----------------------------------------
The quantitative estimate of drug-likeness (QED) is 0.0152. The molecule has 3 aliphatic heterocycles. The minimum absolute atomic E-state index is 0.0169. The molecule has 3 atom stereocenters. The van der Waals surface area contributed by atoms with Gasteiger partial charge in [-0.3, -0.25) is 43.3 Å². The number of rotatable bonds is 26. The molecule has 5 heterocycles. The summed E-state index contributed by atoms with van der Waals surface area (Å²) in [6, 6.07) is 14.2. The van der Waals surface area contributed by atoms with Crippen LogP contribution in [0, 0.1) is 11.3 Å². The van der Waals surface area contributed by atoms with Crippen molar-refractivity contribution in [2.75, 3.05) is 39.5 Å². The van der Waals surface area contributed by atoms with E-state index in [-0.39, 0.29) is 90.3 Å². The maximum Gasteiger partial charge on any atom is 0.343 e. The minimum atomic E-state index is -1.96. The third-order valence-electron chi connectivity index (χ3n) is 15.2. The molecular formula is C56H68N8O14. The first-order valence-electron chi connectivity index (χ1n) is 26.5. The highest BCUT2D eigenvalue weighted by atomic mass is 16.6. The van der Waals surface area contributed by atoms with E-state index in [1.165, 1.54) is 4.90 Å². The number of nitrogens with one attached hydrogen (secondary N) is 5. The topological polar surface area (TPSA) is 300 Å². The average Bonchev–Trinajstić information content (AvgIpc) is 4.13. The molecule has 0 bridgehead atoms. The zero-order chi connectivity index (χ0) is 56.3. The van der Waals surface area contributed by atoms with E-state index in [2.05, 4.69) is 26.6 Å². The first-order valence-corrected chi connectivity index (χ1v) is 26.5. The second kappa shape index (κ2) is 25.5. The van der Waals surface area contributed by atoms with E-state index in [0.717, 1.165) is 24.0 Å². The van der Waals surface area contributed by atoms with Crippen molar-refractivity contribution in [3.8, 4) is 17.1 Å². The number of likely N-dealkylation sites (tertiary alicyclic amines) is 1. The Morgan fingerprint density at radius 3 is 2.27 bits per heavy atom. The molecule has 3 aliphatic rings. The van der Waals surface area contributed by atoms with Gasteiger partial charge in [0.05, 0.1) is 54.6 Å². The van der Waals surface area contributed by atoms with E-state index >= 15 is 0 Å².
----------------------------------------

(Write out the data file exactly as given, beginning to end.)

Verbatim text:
The quantitative estimate of drug-likeness (QED) is 0.0152. The molecule has 3 aliphatic heterocycles. The minimum absolute atomic E-state index is 0.0169. The molecule has 3 atom stereocenters. The van der Waals surface area contributed by atoms with Gasteiger partial charge in [-0.3, -0.25) is 43.3 Å². The number of rotatable bonds is 26. The molecule has 5 heterocycles. The summed E-state index contributed by atoms with van der Waals surface area (Å²) in [6, 6.07) is 14.2. The van der Waals surface area contributed by atoms with Crippen LogP contribution in [0, 0.1) is 11.3 Å². The van der Waals surface area contributed by atoms with Crippen molar-refractivity contribution in [2.75, 3.05) is 39.5 Å². The van der Waals surface area contributed by atoms with E-state index in [-0.39, 0.29) is 90.3 Å². The maximum Gasteiger partial charge on any atom is 0.343 e. The minimum atomic E-state index is -1.96. The third-order valence-electron chi connectivity index (χ3n) is 15.2. The molecular formula is C56H68N8O14. The first-order valence-electron chi connectivity index (χ1n) is 26.5. The highest BCUT2D eigenvalue weighted by atomic mass is 16.6. The van der Waals surface area contributed by atoms with E-state index in [1.165, 1.54) is 4.90 Å². The number of nitrogens with one attached hydrogen (secondary N) is 5. The topological polar surface area (TPSA) is 300 Å². The average Bonchev–Trinajstić information content (AvgIpc) is 4.13. The molecule has 0 bridgehead atoms. The zero-order chi connectivity index (χ0) is 56.3. The van der Waals surface area contributed by atoms with E-state index in [2.05, 4.69) is 26.6 Å². The first-order valence-corrected chi connectivity index (χ1v) is 26.5. The second kappa shape index (κ2) is 25.5. The van der Waals surface area contributed by atoms with E-state index in [0.717, 1.165) is 24.0 Å². The van der Waals surface area contributed by atoms with Crippen molar-refractivity contribution in [3.8, 4) is 17.1 Å². The number of likely N-dealkylation sites (tertiary alicyclic amines) is 1. The Morgan fingerprint density at radius 3 is 2.27 bits per heavy atom. The molecule has 3 aliphatic rings. The van der Waals surface area contributed by atoms with Gasteiger partial charge in [0.05, 0.1) is 54.6 Å². The van der Waals surface area contributed by atoms with E-state index >= 15 is 0 Å².